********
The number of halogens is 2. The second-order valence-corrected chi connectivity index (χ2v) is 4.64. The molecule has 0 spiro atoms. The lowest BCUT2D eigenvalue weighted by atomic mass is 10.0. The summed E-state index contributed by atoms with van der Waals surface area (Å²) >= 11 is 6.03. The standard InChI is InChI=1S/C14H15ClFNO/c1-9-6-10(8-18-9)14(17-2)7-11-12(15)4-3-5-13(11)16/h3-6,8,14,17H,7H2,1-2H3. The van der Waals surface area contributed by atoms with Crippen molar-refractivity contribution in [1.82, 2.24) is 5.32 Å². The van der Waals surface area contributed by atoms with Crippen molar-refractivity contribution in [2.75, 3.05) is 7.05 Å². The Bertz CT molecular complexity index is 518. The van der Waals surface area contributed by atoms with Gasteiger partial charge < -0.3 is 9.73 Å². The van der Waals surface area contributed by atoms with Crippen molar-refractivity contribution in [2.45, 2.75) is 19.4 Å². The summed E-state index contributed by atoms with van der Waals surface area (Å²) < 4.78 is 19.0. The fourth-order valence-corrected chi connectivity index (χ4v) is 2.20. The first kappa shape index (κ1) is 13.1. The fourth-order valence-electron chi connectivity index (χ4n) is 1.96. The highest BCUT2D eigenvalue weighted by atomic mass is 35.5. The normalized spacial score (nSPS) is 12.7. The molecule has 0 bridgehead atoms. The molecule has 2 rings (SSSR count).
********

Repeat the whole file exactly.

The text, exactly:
The number of halogens is 2. The second-order valence-corrected chi connectivity index (χ2v) is 4.64. The molecule has 0 spiro atoms. The lowest BCUT2D eigenvalue weighted by atomic mass is 10.0. The summed E-state index contributed by atoms with van der Waals surface area (Å²) >= 11 is 6.03. The standard InChI is InChI=1S/C14H15ClFNO/c1-9-6-10(8-18-9)14(17-2)7-11-12(15)4-3-5-13(11)16/h3-6,8,14,17H,7H2,1-2H3. The van der Waals surface area contributed by atoms with Crippen molar-refractivity contribution in [1.82, 2.24) is 5.32 Å². The van der Waals surface area contributed by atoms with Crippen molar-refractivity contribution in [2.75, 3.05) is 7.05 Å². The Bertz CT molecular complexity index is 518. The van der Waals surface area contributed by atoms with Gasteiger partial charge < -0.3 is 9.73 Å². The van der Waals surface area contributed by atoms with Crippen molar-refractivity contribution in [2.45, 2.75) is 19.4 Å². The summed E-state index contributed by atoms with van der Waals surface area (Å²) < 4.78 is 19.0. The fourth-order valence-corrected chi connectivity index (χ4v) is 2.20. The first kappa shape index (κ1) is 13.1. The fourth-order valence-electron chi connectivity index (χ4n) is 1.96. The highest BCUT2D eigenvalue weighted by atomic mass is 35.5. The normalized spacial score (nSPS) is 12.7. The molecule has 0 bridgehead atoms. The molecule has 2 rings (SSSR count).